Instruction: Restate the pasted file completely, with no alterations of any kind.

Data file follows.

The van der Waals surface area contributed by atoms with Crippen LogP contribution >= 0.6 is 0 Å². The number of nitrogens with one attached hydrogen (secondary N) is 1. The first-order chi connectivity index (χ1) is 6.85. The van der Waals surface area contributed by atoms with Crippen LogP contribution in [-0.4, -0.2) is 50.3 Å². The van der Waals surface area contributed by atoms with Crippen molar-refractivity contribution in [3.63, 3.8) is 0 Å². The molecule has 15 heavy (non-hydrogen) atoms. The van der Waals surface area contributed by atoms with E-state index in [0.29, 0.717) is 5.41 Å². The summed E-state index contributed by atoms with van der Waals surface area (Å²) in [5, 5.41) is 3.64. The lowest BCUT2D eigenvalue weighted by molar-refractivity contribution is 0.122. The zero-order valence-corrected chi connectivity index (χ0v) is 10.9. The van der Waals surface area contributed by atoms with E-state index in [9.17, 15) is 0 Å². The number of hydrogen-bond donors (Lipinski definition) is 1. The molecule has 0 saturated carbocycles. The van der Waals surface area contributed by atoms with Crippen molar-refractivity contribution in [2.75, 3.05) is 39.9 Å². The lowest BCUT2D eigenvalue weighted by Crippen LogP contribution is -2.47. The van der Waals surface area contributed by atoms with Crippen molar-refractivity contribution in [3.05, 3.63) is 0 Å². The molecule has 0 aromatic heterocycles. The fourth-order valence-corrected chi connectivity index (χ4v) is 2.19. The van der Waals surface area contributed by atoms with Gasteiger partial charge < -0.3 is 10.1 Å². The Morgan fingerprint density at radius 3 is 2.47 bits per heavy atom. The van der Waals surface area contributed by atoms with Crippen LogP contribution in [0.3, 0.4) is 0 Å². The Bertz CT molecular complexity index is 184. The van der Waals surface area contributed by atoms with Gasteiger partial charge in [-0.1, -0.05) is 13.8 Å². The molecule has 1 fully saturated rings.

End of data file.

The van der Waals surface area contributed by atoms with Crippen LogP contribution >= 0.6 is 0 Å². The number of nitrogens with one attached hydrogen (secondary N) is 1. The first-order chi connectivity index (χ1) is 6.85. The van der Waals surface area contributed by atoms with Crippen LogP contribution in [-0.4, -0.2) is 50.3 Å². The van der Waals surface area contributed by atoms with Crippen molar-refractivity contribution in [3.63, 3.8) is 0 Å². The molecule has 15 heavy (non-hydrogen) atoms. The van der Waals surface area contributed by atoms with E-state index in [0.29, 0.717) is 5.41 Å². The summed E-state index contributed by atoms with van der Waals surface area (Å²) in [5, 5.41) is 3.64. The lowest BCUT2D eigenvalue weighted by molar-refractivity contribution is 0.122. The zero-order valence-corrected chi connectivity index (χ0v) is 10.9. The van der Waals surface area contributed by atoms with E-state index in [9.17, 15) is 0 Å². The number of hydrogen-bond donors (Lipinski definition) is 1. The molecule has 0 saturated carbocycles. The van der Waals surface area contributed by atoms with Crippen molar-refractivity contribution in [2.75, 3.05) is 39.9 Å². The lowest BCUT2D eigenvalue weighted by Crippen LogP contribution is -2.47. The van der Waals surface area contributed by atoms with Crippen molar-refractivity contribution in [3.05, 3.63) is 0 Å². The molecule has 0 aromatic heterocycles. The fourth-order valence-corrected chi connectivity index (χ4v) is 2.19. The van der Waals surface area contributed by atoms with Gasteiger partial charge < -0.3 is 10.1 Å². The Morgan fingerprint density at radius 3 is 2.47 bits per heavy atom. The van der Waals surface area contributed by atoms with Crippen LogP contribution in [0.3, 0.4) is 0 Å². The Bertz CT molecular complexity index is 184. The van der Waals surface area contributed by atoms with Gasteiger partial charge in [-0.1, -0.05) is 13.8 Å². The molecule has 1 fully saturated rings.